Tuesday, 28 October 2014

The Dr Hadwen Trust

[Guest post by the Dr Hadwen Trust]

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Millions of animals are used each year for research into human conditions.  In 2013 in the UK alone there were 4.12 million scientific procedures conducted using 4.02 million animals, the vast majority (82%) being on rodents but the figures also include 3,554 dogs, 109 cats, 2,468 primates, 138,287 birds, and 330 horses.

Despite the huge number of animals used and the millions of pounds  spent studying conditions such as cancer, diabetes or Alzheimer’s disease, we are still looking for cures for these and many other illnesses.

Alongside the ethical considerations of animal experimentation, there is also growing evidence, as highlighted in the prestigious British Medical Journal (BMJ) in May 2014, that when animals are used for medical research purposes, including drug development, they often yield results that do not translate to the human condition.

Monday, 27 October 2014

Good Energy


Do you use a 100% renewable energy supplier? Does you employer? If not then it's a good idea to investigate this, as it is the only environmentally-friendly option. Good Energy is one such provider, and having used them for years we recommend them as an ethical alternative to the big energy companies.

Friday, 24 October 2014

Links!


We've rejigged the blog a bit. There's now a handy shortcut bar at the top of the blog. We have also closed our Delicious account, weeded the links, and rebuilt them as a page on the blog - the links button in the top bar will take you to it. Hopefully there are at least a few recommended links there that are new to you, and useful or interesting. Enjoy!

Wednesday, 22 October 2014

Fish Aggregation Devices


Industrial tuna fishers like Princes and John West use FADs - Fish Aggregation Devices - which are artificial platforms, made up of floating materials and netting. These attract all kinds of marine life - which are then scooped up indiscriminately. The unwanted 'bycatch'- animals like sharks, turtles and rays - are then dumped overboard, dead and dying.

Back in 2011, a massive public campaign convinced them to commit to quit using these destructive FADs. But three years on, it looks like those promises are getting broken.

With two months left until their commitments are due, more than three quarters of the tuna Princes sells is still being caught using FADs. A mass public outcry will be hard to ignore. Tell John West and Princes to keep their promises and cut out FADs completely.

Better yet, tackle the problem at source - stop eating fish. Leave them in their home. If you miss the flavour then try cruelty-free alternatives. But human desires don't over-ride the lives of other beings.

Friday, 17 October 2014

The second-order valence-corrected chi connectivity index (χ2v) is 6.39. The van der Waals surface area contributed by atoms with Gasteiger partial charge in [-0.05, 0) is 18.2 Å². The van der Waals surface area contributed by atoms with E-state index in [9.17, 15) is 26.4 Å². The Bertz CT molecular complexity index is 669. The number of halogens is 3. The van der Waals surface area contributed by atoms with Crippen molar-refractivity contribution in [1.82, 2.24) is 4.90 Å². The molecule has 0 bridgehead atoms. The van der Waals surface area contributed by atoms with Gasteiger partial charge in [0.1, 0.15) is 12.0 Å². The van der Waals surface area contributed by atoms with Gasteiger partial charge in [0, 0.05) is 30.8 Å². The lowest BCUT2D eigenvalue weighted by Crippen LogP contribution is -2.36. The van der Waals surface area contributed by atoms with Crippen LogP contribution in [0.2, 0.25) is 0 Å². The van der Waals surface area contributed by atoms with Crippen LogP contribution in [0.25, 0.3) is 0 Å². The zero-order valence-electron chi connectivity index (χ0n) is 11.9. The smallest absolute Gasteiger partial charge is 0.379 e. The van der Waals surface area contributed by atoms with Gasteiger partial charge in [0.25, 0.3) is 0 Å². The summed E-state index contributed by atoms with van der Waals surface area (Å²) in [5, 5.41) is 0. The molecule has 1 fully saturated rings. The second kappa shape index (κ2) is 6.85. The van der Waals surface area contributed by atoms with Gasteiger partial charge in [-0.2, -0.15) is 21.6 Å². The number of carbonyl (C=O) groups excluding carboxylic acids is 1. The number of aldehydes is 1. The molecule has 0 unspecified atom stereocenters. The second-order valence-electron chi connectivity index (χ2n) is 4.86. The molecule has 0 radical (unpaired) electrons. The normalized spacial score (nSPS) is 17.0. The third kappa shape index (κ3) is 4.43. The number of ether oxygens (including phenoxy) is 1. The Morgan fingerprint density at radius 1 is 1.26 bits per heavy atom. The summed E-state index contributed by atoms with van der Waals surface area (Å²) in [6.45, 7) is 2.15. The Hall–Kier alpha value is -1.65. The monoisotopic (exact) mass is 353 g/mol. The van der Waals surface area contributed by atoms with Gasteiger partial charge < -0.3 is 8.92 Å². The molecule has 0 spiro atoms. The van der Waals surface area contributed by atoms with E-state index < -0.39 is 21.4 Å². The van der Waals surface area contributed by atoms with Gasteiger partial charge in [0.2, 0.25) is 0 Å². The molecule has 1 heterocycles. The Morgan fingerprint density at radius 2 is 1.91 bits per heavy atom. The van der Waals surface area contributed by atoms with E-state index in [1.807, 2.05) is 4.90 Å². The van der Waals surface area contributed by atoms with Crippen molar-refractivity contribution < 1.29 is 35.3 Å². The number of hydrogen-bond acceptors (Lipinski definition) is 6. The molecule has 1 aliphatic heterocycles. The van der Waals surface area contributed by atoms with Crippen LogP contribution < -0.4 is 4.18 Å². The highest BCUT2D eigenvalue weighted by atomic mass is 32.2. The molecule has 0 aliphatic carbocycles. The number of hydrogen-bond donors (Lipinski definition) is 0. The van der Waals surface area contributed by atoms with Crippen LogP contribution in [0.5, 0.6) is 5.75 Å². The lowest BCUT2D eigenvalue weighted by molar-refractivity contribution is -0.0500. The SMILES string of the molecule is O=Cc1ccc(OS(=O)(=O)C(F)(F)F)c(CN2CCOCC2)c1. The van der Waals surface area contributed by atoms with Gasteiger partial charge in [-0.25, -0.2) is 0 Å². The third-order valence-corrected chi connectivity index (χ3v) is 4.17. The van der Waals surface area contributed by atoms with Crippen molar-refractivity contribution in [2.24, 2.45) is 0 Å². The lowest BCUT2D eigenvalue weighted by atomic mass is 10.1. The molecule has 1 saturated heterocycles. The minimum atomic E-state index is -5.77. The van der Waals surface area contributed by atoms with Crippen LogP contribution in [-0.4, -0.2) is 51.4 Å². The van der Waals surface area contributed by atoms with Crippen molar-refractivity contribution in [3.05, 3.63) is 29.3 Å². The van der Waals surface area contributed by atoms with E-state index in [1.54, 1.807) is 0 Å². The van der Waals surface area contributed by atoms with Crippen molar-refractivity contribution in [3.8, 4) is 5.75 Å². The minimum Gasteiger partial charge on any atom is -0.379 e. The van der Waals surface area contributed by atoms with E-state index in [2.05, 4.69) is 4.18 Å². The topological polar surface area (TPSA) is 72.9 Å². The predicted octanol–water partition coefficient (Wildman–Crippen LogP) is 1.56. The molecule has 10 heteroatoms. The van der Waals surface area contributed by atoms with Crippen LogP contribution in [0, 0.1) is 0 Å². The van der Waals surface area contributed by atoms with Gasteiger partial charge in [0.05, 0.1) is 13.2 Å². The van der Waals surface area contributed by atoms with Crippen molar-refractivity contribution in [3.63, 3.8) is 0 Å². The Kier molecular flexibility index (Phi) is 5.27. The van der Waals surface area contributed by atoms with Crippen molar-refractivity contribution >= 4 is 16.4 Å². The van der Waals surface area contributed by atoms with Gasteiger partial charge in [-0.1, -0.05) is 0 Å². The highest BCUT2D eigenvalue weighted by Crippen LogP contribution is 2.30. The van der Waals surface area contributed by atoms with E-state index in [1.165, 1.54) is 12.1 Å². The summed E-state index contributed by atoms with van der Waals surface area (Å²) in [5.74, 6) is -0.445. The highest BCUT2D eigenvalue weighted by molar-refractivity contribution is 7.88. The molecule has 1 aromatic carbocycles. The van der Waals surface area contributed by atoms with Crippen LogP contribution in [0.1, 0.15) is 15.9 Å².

Frack off, Cameron


Can you imagine finding out that a company wanted to drill beneath your home, and the law said there was nothing you could do about it?

Help to fuel the backlash against David Cameron’s plan to push through his new fracking law. Cameron's plans are unpopular already - 74% of British people don't agree with changing the law so fracking companies can drill under our homes without permission. We need to show MPs across the country how unpopular it is as well. Please sign the petition here!

(If you want to follow this topic Greenpeace is a good place to start).

Wednesday, 15 October 2014

More houses planned


We've been asked to share the fact that Ceredigion County Council have been working with developers to build a number of new housing estates on greenfield sites in Llanbadarn Fawr. More information on one of the sites here. If you care about the loss of green spaces we recommend objecting to this crazy proposal.

Sunday, 12 October 2014

Ecological footprints


"An ecological footprint is the amount of productive land area required to sustain one human being. Globally, there are about 1.9 hectares of productive area per person, but the average ecological footprint is already 2.3 hectares. So we would need 1.5 Earths to live sustainably. The largest footprint belongs to citizens of the US, at 9.57 hectares. Five Earths would be needed if everyone in the world consumed at that rate. People in Bangladesh, on the other hand, need just 0.5 hectares. And China is somewhere in the middle, at 1.36 hectares.

But what will it look like in a few decades, when China has a population of 1.5 billion? Supposing that Chinese levels of consumption then are equivalent to American levels now, the Earth doesn’t stand a chance. If the US provides the benchmark for global consumption, 25 Earths will be needed to satiate everyone’s wants." [Adbusters]

More on eco-footprints.